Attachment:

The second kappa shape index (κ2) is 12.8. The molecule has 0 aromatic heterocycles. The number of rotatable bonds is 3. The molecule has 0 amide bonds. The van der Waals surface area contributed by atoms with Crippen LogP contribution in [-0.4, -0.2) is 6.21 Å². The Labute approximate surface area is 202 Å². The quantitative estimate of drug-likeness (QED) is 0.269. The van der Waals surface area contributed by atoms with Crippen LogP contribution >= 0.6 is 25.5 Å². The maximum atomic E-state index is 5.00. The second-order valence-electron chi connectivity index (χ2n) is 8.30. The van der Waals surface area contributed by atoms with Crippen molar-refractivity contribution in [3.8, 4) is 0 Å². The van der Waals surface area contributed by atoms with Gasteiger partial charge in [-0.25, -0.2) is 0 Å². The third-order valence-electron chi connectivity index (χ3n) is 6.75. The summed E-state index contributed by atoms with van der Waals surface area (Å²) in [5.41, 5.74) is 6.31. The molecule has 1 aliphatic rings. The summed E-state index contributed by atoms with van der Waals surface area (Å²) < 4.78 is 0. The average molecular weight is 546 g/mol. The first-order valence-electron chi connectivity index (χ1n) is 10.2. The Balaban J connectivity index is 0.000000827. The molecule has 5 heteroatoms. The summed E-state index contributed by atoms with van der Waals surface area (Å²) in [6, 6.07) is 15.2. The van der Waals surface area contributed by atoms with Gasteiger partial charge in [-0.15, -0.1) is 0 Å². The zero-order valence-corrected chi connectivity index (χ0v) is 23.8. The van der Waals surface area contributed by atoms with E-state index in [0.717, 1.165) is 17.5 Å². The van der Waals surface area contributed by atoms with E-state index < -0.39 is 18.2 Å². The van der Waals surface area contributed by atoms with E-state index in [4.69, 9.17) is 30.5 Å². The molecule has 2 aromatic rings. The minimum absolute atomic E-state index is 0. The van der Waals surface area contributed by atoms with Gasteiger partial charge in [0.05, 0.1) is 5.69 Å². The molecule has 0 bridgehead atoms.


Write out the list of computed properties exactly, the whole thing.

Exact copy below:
The second kappa shape index (κ2) is 12.8. The molecule has 0 aromatic heterocycles. The number of rotatable bonds is 3. The molecule has 0 amide bonds. The van der Waals surface area contributed by atoms with Crippen LogP contribution in [-0.4, -0.2) is 6.21 Å². The Labute approximate surface area is 202 Å². The quantitative estimate of drug-likeness (QED) is 0.269. The van der Waals surface area contributed by atoms with Crippen LogP contribution >= 0.6 is 25.5 Å². The maximum atomic E-state index is 5.00. The second-order valence-electron chi connectivity index (χ2n) is 8.30. The van der Waals surface area contributed by atoms with Crippen molar-refractivity contribution in [3.8, 4) is 0 Å². The van der Waals surface area contributed by atoms with Gasteiger partial charge in [-0.25, -0.2) is 0 Å². The third-order valence-electron chi connectivity index (χ3n) is 6.75. The summed E-state index contributed by atoms with van der Waals surface area (Å²) in [5.41, 5.74) is 6.31. The molecule has 1 aliphatic rings. The summed E-state index contributed by atoms with van der Waals surface area (Å²) < 4.78 is 0. The average molecular weight is 546 g/mol. The first-order valence-electron chi connectivity index (χ1n) is 10.2. The Balaban J connectivity index is 0.000000827. The molecule has 5 heteroatoms. The summed E-state index contributed by atoms with van der Waals surface area (Å²) in [6, 6.07) is 15.2. The van der Waals surface area contributed by atoms with Gasteiger partial charge in [-0.15, -0.1) is 0 Å². The zero-order valence-corrected chi connectivity index (χ0v) is 23.8. The van der Waals surface area contributed by atoms with E-state index in [0.717, 1.165) is 17.5 Å². The van der Waals surface area contributed by atoms with E-state index < -0.39 is 18.2 Å². The van der Waals surface area contributed by atoms with E-state index in [4.69, 9.17) is 30.5 Å². The molecule has 2 aromatic rings. The minimum absolute atomic E-state index is 0. The van der Waals surface area contributed by atoms with Gasteiger partial charge in [0.05, 0.1) is 5.69 Å². The molecule has 0 bridgehead atoms.